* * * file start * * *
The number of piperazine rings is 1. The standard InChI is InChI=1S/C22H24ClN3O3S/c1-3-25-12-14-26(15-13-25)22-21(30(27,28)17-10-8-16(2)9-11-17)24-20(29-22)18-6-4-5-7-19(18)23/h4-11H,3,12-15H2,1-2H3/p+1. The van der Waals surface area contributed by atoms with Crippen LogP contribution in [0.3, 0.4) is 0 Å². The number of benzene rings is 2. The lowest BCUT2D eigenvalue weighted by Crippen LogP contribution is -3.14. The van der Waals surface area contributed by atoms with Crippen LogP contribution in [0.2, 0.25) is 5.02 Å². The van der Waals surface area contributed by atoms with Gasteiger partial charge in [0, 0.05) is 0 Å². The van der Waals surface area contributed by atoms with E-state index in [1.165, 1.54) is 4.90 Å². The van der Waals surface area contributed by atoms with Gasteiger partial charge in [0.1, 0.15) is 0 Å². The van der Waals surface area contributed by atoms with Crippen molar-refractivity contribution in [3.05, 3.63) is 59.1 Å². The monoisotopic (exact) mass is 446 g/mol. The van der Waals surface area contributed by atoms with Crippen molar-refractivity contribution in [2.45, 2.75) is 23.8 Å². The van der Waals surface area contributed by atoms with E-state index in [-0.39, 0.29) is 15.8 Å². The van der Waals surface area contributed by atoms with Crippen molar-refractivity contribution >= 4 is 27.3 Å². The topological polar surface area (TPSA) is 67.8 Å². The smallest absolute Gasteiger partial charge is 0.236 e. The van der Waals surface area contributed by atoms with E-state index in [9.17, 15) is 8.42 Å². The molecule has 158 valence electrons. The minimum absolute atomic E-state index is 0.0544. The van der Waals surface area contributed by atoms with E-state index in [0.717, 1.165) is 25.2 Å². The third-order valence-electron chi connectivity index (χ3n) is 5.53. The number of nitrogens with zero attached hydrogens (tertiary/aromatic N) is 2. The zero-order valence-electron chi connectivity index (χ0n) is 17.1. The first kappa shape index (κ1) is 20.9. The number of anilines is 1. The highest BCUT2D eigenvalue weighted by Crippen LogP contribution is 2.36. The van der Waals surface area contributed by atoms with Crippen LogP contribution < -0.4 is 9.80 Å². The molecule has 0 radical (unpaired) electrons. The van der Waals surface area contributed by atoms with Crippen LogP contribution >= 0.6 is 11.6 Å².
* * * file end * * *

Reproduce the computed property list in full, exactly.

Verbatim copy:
The number of piperazine rings is 1. The standard InChI is InChI=1S/C22H24ClN3O3S/c1-3-25-12-14-26(15-13-25)22-21(30(27,28)17-10-8-16(2)9-11-17)24-20(29-22)18-6-4-5-7-19(18)23/h4-11H,3,12-15H2,1-2H3/p+1. The van der Waals surface area contributed by atoms with Crippen LogP contribution in [0.3, 0.4) is 0 Å². The number of benzene rings is 2. The lowest BCUT2D eigenvalue weighted by Crippen LogP contribution is -3.14. The van der Waals surface area contributed by atoms with Crippen LogP contribution in [0.2, 0.25) is 5.02 Å². The van der Waals surface area contributed by atoms with Gasteiger partial charge in [0, 0.05) is 0 Å². The van der Waals surface area contributed by atoms with E-state index in [1.165, 1.54) is 4.90 Å². The van der Waals surface area contributed by atoms with Gasteiger partial charge in [0.1, 0.15) is 0 Å². The van der Waals surface area contributed by atoms with Crippen molar-refractivity contribution in [3.05, 3.63) is 59.1 Å². The monoisotopic (exact) mass is 446 g/mol. The van der Waals surface area contributed by atoms with Crippen molar-refractivity contribution in [2.45, 2.75) is 23.8 Å². The van der Waals surface area contributed by atoms with E-state index in [-0.39, 0.29) is 15.8 Å². The van der Waals surface area contributed by atoms with Crippen molar-refractivity contribution >= 4 is 27.3 Å². The topological polar surface area (TPSA) is 67.8 Å². The smallest absolute Gasteiger partial charge is 0.236 e. The van der Waals surface area contributed by atoms with E-state index in [9.17, 15) is 8.42 Å². The molecule has 158 valence electrons. The minimum absolute atomic E-state index is 0.0544. The van der Waals surface area contributed by atoms with E-state index in [0.717, 1.165) is 25.2 Å². The third-order valence-electron chi connectivity index (χ3n) is 5.53. The number of nitrogens with zero attached hydrogens (tertiary/aromatic N) is 2. The zero-order valence-electron chi connectivity index (χ0n) is 17.1. The first kappa shape index (κ1) is 20.9. The number of anilines is 1. The highest BCUT2D eigenvalue weighted by Crippen LogP contribution is 2.36. The van der Waals surface area contributed by atoms with Crippen LogP contribution < -0.4 is 9.80 Å². The molecule has 0 radical (unpaired) electrons. The van der Waals surface area contributed by atoms with Crippen LogP contribution >= 0.6 is 11.6 Å².